Trump vs. Hillary (Round 3): It’s Time to Substantively Debate National Security

Trump vs. Hillary (Round 3): It’s Time to Substantively Debate National Security

Three questions that should be asked. 

A significant majority of the recent Presidential debate was consumed with candidates Hillary Clinton and Donald Trump dousing one another with buckets of mud.  What the candidates didn’t share – and pointedly, what neither of the debate moderators asked – were matters which have existential ramifications for the United States.

Trump and Clinton each want to become America’s next commander in chief.  Yet both were silent on what they would do about the significant deterioration in relations between the US and the world’s other two major powers, or of America’s several hot wars. These are no trifling matters as the next occupant of the Oval Office is likely to face a number of crucial decisions about the China, Russia, not to mention several battlefronts throughout the Middle East.

Chris Wallace of FOX News, who will moderate the final debate Wednesday, must insist the candidates set aside blasting one another for at least part of the evening and instead share their visions for how they would handle these deteriorating international situations.

Wallace announced this past Tuesday that “foreign hot spots” was one of six subjects about which he will query the candidates. Here are three critical questions he might pose:

1. When one of you takes office in January 2017, the US will still be deeply embroiled in the Syrian civil war. Washington’s relations with Moscow have notably soured this year over the two country’s clashes in responding to the crisis.  Please tell the voters what you believe America’s vital national interests are in Syria and would you be willing to risk a major breach of relations with Russia in order to defend them?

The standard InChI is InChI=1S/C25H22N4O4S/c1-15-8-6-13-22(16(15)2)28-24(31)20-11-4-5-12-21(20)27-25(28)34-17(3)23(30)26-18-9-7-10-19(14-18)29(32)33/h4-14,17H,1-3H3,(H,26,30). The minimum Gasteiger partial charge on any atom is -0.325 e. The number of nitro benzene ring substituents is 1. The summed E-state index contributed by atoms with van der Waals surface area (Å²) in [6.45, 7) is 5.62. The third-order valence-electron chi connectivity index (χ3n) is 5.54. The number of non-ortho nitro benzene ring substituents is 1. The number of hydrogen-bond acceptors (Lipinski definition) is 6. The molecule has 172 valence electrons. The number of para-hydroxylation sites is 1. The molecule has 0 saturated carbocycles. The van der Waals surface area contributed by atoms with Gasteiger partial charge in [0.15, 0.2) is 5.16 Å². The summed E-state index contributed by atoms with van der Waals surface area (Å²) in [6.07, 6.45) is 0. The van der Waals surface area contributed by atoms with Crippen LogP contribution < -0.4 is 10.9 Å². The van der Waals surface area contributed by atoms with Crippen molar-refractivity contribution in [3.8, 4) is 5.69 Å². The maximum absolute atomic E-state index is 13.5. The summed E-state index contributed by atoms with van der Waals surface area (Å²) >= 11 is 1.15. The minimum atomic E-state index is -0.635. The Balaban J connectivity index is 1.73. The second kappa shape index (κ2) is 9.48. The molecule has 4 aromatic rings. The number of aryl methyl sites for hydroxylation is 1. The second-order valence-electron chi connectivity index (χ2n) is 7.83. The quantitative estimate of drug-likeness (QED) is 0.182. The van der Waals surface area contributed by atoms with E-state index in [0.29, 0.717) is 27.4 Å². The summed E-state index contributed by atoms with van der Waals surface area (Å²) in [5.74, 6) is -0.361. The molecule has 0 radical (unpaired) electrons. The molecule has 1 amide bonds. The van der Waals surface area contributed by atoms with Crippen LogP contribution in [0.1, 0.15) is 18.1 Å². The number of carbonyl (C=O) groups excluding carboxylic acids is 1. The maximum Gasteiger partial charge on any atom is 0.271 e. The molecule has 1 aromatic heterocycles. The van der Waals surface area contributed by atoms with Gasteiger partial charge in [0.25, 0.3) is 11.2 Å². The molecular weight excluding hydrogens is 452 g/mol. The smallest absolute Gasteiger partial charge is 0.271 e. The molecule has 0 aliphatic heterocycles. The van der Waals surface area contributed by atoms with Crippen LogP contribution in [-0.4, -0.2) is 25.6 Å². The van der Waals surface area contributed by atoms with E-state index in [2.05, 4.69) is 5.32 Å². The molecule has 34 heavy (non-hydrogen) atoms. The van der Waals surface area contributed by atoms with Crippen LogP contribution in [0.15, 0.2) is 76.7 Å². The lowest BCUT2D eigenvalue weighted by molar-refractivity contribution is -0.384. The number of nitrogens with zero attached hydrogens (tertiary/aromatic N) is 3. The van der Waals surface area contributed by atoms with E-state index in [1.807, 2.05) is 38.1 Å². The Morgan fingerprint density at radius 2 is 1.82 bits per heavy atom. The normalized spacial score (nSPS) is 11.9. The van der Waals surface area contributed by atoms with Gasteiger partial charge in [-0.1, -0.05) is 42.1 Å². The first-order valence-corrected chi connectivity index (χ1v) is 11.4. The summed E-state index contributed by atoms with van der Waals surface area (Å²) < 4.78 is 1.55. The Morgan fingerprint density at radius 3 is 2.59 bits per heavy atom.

America’s involvement in the Syria civil war has illustrated, perhaps better than even the disasters in Iraq and Afghanistan, that military power should never have been used there and has harmed American interests and security, not enhanced them.

When the President announced in September 2014 that he had authorized the use of air strikes in Syria, the only military objective he specified was an that he would “take action against targets” in order to “confront the threat posed by” the Islamic State (ISIS).  All the action succeeded in doing was to increase the suffering of the local population – and more ominously – helped usher in the overt involvement of the Russian Federation.

Since Russia began launching airstrikes of their own earlier this year, several events have caused tensions between Washington and Moscow to deteriorate significantly.  In retaliation in part because of events between the two powers in Syria and also owing to US deployment of ground forces in Central Europe, Russian Vladimir Putin has taken several actions antithetical to US interests.

He’s withdrawn from key nuclear reduction treaties, began conducting aggressive aerial patrols over US and NATO assets, and is considering reintroducing military forces in Cuba and other locations nearer to the US homeland. The situation in Syria is convoluted with literally hundreds of different and competing local and regional entities. It cannot be solved militarily. There is almost no outcome on the ground that could threaten US vital national interests. Deteriorating relations with Moscow, however, puts American interests at risk. Nothing in Syria is worth damaged relations with Russia.

2. In 2011 the United States announced a “pivot” or “rebalance” to Asia, ostensibly to influence the Asia Pacific’s “norms and rules.” Yet since that time the Chinese have significantly increased muscular naval actions there, and increased naval and other military cooperation with Russia.  What will you do as President to reduce increasing tensions with China while ensuring freedom of navigation for American commerce?